Bitcoin market cap gold March exports shrink 15 percent year-on-year in shock fall Read full article April 13,PM Piles of steel pipes to be exported are seen in front of cranes at a port in Lianyungang, Jiangsu province March 7, The yuan's strength was one factor in March's In a sign that domestic demand was also tepid, imports into the world's second-biggest economy shrank By volume, coal imports plunged more than 40 percent in January-March.
The March fall in imports was in line with forecasts, unlike the one for exports. Chinese Vice Premier Wang Yang was quoted by Xinhua state news agency as saying earlier this month that authorities must arrest China's export slowdown lest it further dampens economic growth.
Wang was quoted as saying that local governments should offer "preferential policy support" and encourage more private investment in exports.
Anaemic growth in the trade sector could hurt jobs, which the government wants to protect for fear that widespread unemployment could fuel social discontent and trigger unrest. So far, China's labor market appears to be holding up well, despite signs that economic growth is steadily grinding to its lowest in a quarter of a century of around 7 percent. Story continues Data on growth in the first quarter will be released on Wednesday.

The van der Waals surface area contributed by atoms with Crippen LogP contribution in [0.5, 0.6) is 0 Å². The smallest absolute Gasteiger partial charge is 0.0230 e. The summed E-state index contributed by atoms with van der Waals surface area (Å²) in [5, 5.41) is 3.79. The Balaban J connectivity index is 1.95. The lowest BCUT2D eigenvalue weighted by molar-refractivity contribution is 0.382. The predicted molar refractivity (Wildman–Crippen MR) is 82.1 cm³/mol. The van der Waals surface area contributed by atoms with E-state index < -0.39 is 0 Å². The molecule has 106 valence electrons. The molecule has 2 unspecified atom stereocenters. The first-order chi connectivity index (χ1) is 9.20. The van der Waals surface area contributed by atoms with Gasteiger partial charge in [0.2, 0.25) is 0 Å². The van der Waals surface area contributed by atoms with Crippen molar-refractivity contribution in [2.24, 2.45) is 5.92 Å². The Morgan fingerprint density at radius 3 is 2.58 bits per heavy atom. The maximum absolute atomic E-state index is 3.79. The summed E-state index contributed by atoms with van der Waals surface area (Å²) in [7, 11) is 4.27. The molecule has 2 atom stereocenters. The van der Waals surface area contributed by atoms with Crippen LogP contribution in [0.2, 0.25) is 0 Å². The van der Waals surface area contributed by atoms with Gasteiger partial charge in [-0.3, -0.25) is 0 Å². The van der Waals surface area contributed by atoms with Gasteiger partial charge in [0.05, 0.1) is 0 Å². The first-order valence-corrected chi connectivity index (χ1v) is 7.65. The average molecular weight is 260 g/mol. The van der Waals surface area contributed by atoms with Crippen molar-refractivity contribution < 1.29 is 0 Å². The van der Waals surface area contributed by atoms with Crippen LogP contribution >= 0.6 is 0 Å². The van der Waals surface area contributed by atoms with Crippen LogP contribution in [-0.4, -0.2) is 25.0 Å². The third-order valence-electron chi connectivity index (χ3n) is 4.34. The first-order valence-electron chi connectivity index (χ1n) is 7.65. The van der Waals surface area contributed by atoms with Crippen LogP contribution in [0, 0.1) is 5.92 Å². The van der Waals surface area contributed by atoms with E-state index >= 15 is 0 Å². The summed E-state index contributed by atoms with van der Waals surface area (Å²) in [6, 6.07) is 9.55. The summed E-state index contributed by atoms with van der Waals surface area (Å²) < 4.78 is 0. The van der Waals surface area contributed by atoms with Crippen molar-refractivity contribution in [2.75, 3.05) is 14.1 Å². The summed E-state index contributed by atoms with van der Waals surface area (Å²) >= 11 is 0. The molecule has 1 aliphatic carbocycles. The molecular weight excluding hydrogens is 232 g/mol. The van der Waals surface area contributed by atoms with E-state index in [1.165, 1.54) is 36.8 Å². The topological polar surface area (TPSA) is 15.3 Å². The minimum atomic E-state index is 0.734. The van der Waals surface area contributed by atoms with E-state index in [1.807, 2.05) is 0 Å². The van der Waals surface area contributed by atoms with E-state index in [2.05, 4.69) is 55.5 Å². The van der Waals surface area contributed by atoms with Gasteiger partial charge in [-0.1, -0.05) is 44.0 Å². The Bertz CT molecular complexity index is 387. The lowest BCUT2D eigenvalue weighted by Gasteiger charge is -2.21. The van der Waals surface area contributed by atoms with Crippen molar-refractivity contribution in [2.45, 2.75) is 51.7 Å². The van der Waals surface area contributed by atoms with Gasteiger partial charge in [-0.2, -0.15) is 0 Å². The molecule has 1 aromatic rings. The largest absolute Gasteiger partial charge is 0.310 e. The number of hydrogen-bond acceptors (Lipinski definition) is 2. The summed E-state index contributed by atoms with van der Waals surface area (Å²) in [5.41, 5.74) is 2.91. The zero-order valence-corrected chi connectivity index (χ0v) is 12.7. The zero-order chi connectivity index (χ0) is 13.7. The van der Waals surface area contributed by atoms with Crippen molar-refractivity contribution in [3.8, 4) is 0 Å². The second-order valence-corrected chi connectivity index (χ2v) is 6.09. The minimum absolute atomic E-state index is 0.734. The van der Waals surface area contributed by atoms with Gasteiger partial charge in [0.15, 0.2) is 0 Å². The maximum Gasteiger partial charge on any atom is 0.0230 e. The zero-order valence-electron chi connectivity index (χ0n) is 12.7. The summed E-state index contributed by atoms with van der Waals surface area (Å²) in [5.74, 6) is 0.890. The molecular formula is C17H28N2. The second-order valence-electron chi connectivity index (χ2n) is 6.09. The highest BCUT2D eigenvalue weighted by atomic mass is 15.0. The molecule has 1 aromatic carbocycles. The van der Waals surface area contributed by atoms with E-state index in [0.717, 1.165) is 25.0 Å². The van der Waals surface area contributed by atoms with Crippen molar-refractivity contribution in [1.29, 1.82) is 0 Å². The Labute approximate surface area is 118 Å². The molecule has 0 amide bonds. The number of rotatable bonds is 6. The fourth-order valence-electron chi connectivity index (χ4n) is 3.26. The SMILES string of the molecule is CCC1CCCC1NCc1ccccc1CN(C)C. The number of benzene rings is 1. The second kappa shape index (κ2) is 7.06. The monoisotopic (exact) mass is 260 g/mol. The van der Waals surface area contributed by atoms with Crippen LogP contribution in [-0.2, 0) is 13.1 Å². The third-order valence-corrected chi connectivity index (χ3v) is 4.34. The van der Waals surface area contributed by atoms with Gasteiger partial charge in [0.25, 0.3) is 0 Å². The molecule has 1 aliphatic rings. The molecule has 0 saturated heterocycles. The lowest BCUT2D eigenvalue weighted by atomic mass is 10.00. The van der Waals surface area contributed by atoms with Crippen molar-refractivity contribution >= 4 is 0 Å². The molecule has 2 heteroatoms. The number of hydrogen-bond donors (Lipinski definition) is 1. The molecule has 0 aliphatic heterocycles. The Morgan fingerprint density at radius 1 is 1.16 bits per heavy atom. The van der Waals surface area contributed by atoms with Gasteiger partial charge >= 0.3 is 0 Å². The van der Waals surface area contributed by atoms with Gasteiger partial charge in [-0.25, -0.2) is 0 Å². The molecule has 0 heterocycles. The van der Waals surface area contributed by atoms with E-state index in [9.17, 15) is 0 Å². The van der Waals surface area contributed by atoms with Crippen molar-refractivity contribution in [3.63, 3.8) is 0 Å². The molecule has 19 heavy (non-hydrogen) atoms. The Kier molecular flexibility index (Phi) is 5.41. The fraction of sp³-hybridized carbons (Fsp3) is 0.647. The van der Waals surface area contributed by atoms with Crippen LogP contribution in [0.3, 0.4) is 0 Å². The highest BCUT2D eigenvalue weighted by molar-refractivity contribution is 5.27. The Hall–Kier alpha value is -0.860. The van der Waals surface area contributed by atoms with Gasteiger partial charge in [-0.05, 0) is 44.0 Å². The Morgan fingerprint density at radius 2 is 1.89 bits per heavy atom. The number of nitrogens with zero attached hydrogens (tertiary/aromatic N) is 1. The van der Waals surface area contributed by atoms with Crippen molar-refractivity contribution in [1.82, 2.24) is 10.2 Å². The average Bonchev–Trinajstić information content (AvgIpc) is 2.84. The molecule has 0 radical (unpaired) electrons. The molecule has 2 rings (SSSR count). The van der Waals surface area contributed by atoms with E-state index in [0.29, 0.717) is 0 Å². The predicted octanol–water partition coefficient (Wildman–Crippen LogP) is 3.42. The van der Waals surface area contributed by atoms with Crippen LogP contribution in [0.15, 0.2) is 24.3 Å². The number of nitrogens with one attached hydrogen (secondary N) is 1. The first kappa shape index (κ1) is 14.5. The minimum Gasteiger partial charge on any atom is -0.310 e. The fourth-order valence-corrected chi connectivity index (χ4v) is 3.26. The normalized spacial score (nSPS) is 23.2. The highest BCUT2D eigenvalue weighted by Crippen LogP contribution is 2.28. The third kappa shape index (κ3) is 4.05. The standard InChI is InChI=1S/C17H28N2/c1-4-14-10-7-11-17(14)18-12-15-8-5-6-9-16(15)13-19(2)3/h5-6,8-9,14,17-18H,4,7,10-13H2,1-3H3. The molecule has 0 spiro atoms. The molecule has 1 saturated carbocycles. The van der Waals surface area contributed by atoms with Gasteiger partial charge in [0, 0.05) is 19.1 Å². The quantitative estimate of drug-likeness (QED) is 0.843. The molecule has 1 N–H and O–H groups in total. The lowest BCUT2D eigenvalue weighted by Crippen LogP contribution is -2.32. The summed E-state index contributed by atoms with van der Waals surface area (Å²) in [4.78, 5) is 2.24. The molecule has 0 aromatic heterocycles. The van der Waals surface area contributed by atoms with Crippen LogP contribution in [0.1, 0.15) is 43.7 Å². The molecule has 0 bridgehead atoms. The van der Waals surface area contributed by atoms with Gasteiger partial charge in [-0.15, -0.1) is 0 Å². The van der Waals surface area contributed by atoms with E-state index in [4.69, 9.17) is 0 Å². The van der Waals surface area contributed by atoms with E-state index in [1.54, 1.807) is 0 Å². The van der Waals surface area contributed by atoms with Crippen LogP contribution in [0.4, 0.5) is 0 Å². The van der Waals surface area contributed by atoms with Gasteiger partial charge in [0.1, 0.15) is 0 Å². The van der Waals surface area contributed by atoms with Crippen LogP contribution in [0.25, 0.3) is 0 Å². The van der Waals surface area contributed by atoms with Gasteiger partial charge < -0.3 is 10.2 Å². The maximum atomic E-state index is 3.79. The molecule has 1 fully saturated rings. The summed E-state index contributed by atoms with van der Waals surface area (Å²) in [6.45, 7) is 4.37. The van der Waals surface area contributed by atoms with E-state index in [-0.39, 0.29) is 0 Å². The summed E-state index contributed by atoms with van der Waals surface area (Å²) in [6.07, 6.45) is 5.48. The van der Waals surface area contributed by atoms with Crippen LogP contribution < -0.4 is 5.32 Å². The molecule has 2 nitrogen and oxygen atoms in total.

On a quarterly basis, exports appeared to fare better than imports. Export sales were up 4. Imports, on the other hand, crumbled Yet analysts said a breakdown of the data showed exports in March were clearly crimped by a stronger yuan, which is pegged to a rising dollar.
Indeed, Huang Songping, a spokesman at China's customs office, acknowledged the difficulties that exporters faced from a firmer yuan. Costs stemming from labor, financing and the exchange rate "remain stubbornly high and the competitive advantage of the traditional foreign trade has been weakened," Huang said.
He added that That helped to dent Chinese export sales to Europe. Shipments to the European Union had their biggest fall in more than a year, as did those to Japan. Taking that disappointing outcome into account, the government has lowered its growth target for combined imports and exports to around 6 percent.
Editing by Richard Borsuk.